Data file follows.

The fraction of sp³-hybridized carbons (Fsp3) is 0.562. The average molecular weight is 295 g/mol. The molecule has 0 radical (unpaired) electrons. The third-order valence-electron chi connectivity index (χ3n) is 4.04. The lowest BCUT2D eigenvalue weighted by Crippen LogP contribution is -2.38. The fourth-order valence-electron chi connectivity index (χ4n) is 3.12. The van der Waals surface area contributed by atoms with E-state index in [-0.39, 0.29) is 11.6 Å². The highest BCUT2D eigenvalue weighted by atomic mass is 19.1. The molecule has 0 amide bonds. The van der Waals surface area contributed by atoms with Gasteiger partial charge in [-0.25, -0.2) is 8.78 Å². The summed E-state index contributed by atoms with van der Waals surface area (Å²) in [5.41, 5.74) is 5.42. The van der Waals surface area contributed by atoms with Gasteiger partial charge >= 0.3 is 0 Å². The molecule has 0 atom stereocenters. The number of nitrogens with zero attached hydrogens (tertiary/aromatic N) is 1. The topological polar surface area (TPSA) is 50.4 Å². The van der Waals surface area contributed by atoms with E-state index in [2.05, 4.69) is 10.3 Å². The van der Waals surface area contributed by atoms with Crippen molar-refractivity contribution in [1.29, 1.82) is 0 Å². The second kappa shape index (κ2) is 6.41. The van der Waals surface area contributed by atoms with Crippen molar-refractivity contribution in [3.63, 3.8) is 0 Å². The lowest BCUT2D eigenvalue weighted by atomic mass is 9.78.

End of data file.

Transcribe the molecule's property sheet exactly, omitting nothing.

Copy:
The fraction of sp³-hybridized carbons (Fsp3) is 0.562. The average molecular weight is 295 g/mol. The molecule has 0 radical (unpaired) electrons. The third-order valence-electron chi connectivity index (χ3n) is 4.04. The lowest BCUT2D eigenvalue weighted by Crippen LogP contribution is -2.38. The fourth-order valence-electron chi connectivity index (χ4n) is 3.12. The van der Waals surface area contributed by atoms with E-state index in [-0.39, 0.29) is 11.6 Å². The highest BCUT2D eigenvalue weighted by atomic mass is 19.1. The molecule has 0 amide bonds. The van der Waals surface area contributed by atoms with Gasteiger partial charge in [-0.25, -0.2) is 8.78 Å². The summed E-state index contributed by atoms with van der Waals surface area (Å²) in [5.41, 5.74) is 5.42. The van der Waals surface area contributed by atoms with Gasteiger partial charge >= 0.3 is 0 Å². The molecule has 0 atom stereocenters. The number of nitrogens with zero attached hydrogens (tertiary/aromatic N) is 1. The topological polar surface area (TPSA) is 50.4 Å². The van der Waals surface area contributed by atoms with E-state index in [2.05, 4.69) is 10.3 Å². The van der Waals surface area contributed by atoms with Crippen molar-refractivity contribution in [1.29, 1.82) is 0 Å². The second kappa shape index (κ2) is 6.41. The van der Waals surface area contributed by atoms with Crippen molar-refractivity contribution in [3.63, 3.8) is 0 Å². The lowest BCUT2D eigenvalue weighted by atomic mass is 9.78.